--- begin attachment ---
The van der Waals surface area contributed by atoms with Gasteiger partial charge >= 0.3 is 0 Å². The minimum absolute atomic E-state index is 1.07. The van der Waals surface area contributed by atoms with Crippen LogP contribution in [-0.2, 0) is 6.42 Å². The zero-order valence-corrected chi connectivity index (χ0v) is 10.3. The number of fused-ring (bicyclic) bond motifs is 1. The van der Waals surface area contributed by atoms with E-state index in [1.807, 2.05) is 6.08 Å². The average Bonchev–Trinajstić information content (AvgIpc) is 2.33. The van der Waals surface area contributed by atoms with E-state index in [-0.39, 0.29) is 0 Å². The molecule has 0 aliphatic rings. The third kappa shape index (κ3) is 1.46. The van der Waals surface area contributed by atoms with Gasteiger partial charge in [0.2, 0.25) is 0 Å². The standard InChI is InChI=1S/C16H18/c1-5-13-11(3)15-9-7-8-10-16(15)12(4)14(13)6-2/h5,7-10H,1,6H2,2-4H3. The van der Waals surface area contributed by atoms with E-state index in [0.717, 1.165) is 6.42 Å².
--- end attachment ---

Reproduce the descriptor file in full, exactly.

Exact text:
The van der Waals surface area contributed by atoms with Gasteiger partial charge >= 0.3 is 0 Å². The minimum absolute atomic E-state index is 1.07. The van der Waals surface area contributed by atoms with Crippen LogP contribution in [-0.2, 0) is 6.42 Å². The zero-order valence-corrected chi connectivity index (χ0v) is 10.3. The number of fused-ring (bicyclic) bond motifs is 1. The van der Waals surface area contributed by atoms with E-state index in [1.807, 2.05) is 6.08 Å². The average Bonchev–Trinajstić information content (AvgIpc) is 2.33. The van der Waals surface area contributed by atoms with E-state index in [-0.39, 0.29) is 0 Å². The molecule has 0 aliphatic rings. The third kappa shape index (κ3) is 1.46. The van der Waals surface area contributed by atoms with Gasteiger partial charge in [0.2, 0.25) is 0 Å². The standard InChI is InChI=1S/C16H18/c1-5-13-11(3)15-9-7-8-10-16(15)12(4)14(13)6-2/h5,7-10H,1,6H2,2-4H3. The van der Waals surface area contributed by atoms with E-state index in [0.717, 1.165) is 6.42 Å².